Emergency Oxygen Administration

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We have received numerous questions regarding the use of supplemental oxygen in emergency situations, such as “Should we? Can we? How do we? What if we don’t?” The first answer is easy, at least morally and ethically…OF COURSE. The question’s legality aspect falls under “Can we?”

That answer is a little more complex. In general the FDA (Food & Drug Administration) considers U.S.P. (United States Pharmacopoeia) oxygen to be a prescription drug to be administered by a physician. That means that normally we cannot legally administer oxygen. An exception is recognized for equipment that:

  1. can deliver U.S.P. oxygen at a rate of at least 6 liters per minute for a minimum of 15 minutes;
  2. is labeled “FOR EMERGENCY USE ONLY WHEN ADMINISTERED BY PROPERLY TRAINED PERSONNEL FOR OXYGEN DEFICIENCY AND RESUSCITATION. FOR ALL OTHER MEDICAL APPLICATIONS, RX ONLY;” and
  3. is utilized in a manner consistent with its labeling.

The lack of definition of terms creates some ambiguity. Certainly a person needing CPR (cardiopulmonary resuscitation) qualifies as an emergency. Other instances of acute respiratory need may involve some judgment, but since EMERGENCY USE is undefined and oxygen is not lethal, it is certainly wiser to err on the side of use than non-use.

The statute (not the label), does not define PROPERLY TRAINED PERSONNEL per se, but does say “as authorized, certified, or licensed by state authorities.” Thus, some states may have adopted legislation that requires specific training or otherwise restricts authorization. Lacking that, however, there is no legal impediment to administrating emergency oxygen by those who have been trained to utilize the equipment on hand.

Once past the “Can we?” the “How do we?” is again pretty easy…we use it as we have been trained.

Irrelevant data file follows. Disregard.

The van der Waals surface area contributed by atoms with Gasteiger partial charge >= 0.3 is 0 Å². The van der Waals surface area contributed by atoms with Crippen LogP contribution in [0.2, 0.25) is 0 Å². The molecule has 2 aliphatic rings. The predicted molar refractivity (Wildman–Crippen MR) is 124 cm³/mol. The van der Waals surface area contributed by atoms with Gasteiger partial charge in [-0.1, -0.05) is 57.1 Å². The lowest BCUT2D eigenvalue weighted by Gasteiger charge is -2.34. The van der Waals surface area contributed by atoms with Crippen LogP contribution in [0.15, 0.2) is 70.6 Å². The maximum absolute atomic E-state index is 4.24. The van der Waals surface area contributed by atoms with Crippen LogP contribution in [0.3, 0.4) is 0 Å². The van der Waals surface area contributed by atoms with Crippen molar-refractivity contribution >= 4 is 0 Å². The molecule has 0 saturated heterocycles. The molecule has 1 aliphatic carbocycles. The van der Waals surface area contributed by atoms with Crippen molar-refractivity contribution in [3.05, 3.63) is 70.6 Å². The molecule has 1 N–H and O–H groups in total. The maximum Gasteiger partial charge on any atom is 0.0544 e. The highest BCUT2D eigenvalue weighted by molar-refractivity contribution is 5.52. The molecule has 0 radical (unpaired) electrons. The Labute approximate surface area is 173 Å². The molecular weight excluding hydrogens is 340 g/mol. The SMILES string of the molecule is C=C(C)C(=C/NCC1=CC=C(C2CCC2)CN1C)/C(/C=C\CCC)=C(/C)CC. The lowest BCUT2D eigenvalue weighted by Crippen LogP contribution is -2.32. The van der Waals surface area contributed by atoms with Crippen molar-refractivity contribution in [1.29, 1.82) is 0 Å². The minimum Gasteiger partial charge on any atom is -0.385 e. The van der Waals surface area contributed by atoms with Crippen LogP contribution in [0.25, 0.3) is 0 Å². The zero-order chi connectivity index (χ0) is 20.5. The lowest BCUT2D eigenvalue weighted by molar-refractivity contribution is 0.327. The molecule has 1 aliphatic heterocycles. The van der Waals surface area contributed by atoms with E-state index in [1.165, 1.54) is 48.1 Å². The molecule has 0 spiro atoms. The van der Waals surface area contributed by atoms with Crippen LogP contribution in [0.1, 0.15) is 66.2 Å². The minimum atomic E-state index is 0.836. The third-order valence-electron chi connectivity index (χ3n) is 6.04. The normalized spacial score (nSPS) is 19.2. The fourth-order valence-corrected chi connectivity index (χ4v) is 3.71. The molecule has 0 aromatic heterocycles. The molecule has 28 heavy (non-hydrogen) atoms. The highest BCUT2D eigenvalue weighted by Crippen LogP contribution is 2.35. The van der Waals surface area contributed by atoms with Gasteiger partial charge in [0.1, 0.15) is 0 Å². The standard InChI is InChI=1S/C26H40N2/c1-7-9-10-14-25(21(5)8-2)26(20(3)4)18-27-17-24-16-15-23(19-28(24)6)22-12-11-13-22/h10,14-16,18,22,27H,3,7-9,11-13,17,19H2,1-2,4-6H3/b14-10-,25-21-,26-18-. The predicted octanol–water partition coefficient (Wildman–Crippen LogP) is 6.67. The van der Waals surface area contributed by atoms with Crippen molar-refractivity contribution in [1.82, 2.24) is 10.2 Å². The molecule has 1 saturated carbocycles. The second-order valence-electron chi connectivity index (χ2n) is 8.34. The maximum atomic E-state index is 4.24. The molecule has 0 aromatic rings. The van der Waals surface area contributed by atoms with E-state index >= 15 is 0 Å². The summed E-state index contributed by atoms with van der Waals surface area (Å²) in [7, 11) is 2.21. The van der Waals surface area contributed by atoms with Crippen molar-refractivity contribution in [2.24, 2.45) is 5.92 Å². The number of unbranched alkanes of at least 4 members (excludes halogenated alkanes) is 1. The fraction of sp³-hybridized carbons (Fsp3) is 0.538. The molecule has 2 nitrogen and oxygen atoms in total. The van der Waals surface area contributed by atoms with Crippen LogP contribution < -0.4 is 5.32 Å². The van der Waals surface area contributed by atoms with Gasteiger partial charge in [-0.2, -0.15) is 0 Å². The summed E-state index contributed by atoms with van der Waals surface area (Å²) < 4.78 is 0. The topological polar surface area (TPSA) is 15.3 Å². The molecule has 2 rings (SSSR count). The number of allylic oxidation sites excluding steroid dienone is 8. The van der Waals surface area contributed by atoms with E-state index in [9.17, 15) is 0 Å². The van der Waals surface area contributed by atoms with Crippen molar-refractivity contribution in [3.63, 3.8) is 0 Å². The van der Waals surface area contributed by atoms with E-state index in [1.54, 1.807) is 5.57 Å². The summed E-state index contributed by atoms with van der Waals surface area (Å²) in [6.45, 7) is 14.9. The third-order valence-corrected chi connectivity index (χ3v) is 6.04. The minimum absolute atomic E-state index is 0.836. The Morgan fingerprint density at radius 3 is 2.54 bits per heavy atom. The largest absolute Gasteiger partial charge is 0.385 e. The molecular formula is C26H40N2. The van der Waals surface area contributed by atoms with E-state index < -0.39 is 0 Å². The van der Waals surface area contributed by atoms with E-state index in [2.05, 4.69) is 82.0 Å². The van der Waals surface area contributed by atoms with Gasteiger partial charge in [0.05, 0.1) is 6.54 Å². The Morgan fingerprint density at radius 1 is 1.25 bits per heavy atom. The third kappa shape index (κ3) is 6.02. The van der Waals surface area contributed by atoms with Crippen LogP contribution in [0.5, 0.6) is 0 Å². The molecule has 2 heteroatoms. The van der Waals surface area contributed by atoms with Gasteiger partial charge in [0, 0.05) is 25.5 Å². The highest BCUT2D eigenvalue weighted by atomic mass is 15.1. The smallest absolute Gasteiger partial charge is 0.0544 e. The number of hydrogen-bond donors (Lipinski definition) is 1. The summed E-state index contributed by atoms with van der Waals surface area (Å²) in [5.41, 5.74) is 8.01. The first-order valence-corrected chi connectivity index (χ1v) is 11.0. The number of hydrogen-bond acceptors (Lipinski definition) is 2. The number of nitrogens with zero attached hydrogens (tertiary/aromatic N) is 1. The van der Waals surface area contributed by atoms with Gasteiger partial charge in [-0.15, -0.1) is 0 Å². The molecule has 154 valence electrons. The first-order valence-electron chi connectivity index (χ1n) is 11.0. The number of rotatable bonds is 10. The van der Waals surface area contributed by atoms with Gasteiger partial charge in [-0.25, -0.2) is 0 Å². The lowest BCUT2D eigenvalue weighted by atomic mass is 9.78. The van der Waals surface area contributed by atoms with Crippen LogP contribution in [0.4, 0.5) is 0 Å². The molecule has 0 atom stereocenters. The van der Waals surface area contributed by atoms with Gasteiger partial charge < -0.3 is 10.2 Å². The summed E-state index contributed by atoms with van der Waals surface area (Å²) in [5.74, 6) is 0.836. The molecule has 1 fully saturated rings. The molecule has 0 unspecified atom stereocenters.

Included in the “What if …” category must also be the query “What if we do, and something goes wrong?”
In many jurisdictions non-medical personnel are protected under Good Samaritan statutes if they have acted within the scope of their training. At the present time there is no legal requirement for us to have available or to administer oxygen to individuals in need. That will not keep us out of court, however, and the time appears to be coming where the standard of care (if not the law) will be that we must have oxygen available to administer if needed. Should we elect not to make such a provision and an oxygen-deficient emergency occurs in our facility, we may find ourselves to be the precedent-setting case that establishes emergency oxygen administration as the standard of care in our area.

For more information on this subject please also see AEDs and Oxygen in Aquatic Environments.

Please call us at 800-463-8546 to discuss this or any other risk management safety tip, or visit our web site at www.redwoodsgroup.com to learn more about JCC risk management issues.

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